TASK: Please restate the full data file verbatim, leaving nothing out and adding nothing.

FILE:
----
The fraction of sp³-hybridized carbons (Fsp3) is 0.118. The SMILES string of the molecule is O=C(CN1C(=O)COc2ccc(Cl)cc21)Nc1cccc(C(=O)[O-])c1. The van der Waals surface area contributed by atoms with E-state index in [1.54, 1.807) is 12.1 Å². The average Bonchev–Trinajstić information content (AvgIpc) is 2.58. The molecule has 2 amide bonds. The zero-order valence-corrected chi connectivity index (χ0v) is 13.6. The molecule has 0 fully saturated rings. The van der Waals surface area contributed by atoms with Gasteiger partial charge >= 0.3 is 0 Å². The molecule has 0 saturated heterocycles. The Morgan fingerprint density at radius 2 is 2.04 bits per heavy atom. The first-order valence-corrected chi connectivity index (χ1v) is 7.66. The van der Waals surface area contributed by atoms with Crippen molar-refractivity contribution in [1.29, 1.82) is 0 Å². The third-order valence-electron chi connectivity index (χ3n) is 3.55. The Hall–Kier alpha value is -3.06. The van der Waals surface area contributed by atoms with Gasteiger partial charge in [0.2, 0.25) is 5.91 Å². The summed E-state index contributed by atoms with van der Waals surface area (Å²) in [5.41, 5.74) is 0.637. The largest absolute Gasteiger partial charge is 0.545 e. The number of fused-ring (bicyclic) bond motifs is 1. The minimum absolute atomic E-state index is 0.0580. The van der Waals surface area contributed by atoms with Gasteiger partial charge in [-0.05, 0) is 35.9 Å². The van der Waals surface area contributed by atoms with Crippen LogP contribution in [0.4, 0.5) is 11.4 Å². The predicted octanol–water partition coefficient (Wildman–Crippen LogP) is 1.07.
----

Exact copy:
The fraction of sp³-hybridized carbons (Fsp3) is 0.118. The SMILES string of the molecule is O=C(CN1C(=O)COc2ccc(Cl)cc21)Nc1cccc(C(=O)[O-])c1. The van der Waals surface area contributed by atoms with E-state index in [1.54, 1.807) is 12.1 Å². The average Bonchev–Trinajstić information content (AvgIpc) is 2.58. The molecule has 2 amide bonds. The zero-order valence-corrected chi connectivity index (χ0v) is 13.6. The molecule has 0 fully saturated rings. The van der Waals surface area contributed by atoms with Gasteiger partial charge >= 0.3 is 0 Å². The molecule has 0 saturated heterocycles. The Morgan fingerprint density at radius 2 is 2.04 bits per heavy atom. The first-order valence-corrected chi connectivity index (χ1v) is 7.66. The van der Waals surface area contributed by atoms with Crippen molar-refractivity contribution in [1.29, 1.82) is 0 Å². The third-order valence-electron chi connectivity index (χ3n) is 3.55. The Hall–Kier alpha value is -3.06. The van der Waals surface area contributed by atoms with Gasteiger partial charge in [0.2, 0.25) is 5.91 Å². The summed E-state index contributed by atoms with van der Waals surface area (Å²) in [5.41, 5.74) is 0.637. The largest absolute Gasteiger partial charge is 0.545 e. The number of fused-ring (bicyclic) bond motifs is 1. The minimum absolute atomic E-state index is 0.0580. The van der Waals surface area contributed by atoms with Gasteiger partial charge in [-0.05, 0) is 35.9 Å². The van der Waals surface area contributed by atoms with Crippen LogP contribution in [0.4, 0.5) is 11.4 Å². The predicted octanol–water partition coefficient (Wildman–Crippen LogP) is 1.07.